unambiguous: the other Everett-worlds occupy the same space and time as

we do.

The implicit question is really, why aren't we aware of these other

worlds, unless they exist "somewhere" else? To see why we aren't aware

of the other worlds, despite occupying the same space-time, see "Why do

I only ever experience one world?" Some popular accounts describe the

other worlds as splitting off into other, orthogonal, dimensions. These

dimensions are the dimensions of Hilbert space, not the more familiar

space-time dimensions.

The situation is more complicated, as we might expect, in theories of

quantum gravity (See "What about quantum gravity?"), because gravity can

be viewed as perturbations in the space-time metric. If we take a

geometric interpretation of gravity then we can regard differently

curved space-times, each with their own distinct thermodynamic history,

as non-coeval. In that sense we only share the same space-time manifold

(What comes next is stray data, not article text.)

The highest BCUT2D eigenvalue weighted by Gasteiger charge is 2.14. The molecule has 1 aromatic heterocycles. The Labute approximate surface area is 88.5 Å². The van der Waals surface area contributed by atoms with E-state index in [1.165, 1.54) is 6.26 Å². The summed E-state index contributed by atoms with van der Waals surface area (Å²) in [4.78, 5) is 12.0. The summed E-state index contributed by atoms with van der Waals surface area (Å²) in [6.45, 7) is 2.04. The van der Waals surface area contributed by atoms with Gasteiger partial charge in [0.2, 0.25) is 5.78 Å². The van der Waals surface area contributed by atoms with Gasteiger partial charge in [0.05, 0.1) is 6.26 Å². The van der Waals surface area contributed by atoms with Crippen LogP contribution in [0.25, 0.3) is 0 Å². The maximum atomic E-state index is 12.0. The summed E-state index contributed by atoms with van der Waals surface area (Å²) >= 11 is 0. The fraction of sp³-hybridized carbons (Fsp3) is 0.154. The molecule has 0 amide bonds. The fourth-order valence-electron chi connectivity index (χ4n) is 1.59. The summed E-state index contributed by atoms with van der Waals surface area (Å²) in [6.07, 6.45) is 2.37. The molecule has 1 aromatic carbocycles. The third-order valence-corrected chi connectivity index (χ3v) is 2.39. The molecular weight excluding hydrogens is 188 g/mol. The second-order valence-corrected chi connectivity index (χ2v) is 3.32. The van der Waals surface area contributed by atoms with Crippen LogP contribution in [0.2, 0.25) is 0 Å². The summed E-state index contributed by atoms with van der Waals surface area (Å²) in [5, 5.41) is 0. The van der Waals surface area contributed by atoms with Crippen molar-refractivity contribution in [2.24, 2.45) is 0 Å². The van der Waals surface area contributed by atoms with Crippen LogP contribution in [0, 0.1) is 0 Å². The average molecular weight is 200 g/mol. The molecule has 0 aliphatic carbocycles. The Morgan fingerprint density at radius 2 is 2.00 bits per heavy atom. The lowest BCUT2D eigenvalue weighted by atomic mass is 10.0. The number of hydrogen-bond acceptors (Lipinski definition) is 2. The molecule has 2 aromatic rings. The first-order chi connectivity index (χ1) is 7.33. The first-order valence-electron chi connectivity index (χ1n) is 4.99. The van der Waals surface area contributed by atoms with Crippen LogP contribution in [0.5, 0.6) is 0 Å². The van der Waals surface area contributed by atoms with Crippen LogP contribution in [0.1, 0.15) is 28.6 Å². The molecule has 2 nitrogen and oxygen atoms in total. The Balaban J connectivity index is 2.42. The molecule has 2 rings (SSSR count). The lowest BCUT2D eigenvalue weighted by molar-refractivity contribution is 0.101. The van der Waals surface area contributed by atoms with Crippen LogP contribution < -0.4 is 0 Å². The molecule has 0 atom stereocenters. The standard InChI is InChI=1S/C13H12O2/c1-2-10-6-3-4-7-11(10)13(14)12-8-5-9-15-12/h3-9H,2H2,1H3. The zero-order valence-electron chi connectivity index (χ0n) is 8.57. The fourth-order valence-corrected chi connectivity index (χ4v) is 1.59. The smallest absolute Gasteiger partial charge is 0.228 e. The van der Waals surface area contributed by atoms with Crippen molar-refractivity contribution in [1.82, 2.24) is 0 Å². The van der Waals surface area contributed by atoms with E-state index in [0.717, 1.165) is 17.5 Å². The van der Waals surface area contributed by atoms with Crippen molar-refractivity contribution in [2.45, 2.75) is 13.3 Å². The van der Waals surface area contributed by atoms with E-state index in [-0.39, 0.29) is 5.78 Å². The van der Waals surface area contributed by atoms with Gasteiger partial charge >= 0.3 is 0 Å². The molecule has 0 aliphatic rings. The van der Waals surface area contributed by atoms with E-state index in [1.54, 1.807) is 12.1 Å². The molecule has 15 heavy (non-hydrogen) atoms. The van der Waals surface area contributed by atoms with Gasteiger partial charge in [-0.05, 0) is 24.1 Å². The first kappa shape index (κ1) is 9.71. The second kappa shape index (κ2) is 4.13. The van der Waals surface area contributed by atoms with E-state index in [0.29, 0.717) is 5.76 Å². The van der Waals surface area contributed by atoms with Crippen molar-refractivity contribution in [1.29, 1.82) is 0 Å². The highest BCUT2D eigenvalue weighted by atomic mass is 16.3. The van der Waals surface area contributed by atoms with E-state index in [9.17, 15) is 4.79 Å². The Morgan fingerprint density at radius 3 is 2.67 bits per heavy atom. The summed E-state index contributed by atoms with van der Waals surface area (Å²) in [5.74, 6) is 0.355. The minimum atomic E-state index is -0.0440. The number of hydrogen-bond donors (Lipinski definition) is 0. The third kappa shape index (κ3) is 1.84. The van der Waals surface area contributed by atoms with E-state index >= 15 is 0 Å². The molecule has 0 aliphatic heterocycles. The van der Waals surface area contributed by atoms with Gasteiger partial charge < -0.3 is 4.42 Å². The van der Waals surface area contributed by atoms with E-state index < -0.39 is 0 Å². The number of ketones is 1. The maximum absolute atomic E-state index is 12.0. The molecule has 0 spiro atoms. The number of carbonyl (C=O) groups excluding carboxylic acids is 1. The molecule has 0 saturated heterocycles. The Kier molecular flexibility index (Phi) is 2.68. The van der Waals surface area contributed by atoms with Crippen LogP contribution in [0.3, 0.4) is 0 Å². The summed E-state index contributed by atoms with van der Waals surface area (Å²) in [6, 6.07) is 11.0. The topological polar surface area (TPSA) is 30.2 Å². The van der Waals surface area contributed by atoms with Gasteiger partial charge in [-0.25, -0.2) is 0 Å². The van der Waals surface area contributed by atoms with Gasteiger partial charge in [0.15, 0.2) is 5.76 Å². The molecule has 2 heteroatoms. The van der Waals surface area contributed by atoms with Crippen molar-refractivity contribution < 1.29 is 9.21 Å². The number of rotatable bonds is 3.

with other worlds with a (macroscopically) similar mass distribution.

Whenever the amplification of a quantum-scale interaction effects the

mass distribution and hence space-time curvature the resultant

decoherence can be regarded as splitting the local space-time manifold

into discrete sheets.

Q16 Is many-worlds (just) an interpretation?

----------------------------------------

No, for four reasons:

First, many-worlds makes predictions that differ from the other so-

called interpretations of quantum theory. Interpretations do not make

predictions that differ. (See "What unique predictions does many-worlds

make?") In addition many-worlds retrodicts a lot of data that has no

other easy interpretation. (See "What retrodictions does many-worlds

make?")

Second, the mathematical structure of many-worlds is not isomorphic to

other formulations of quantum mechanics like the Copenhagen

interpretation or Bohm's hidden variables. The Copenhagen

interpretation does not contain those elements of the wavefunction that

correspond to the other worlds. Bohm's hidden variables contain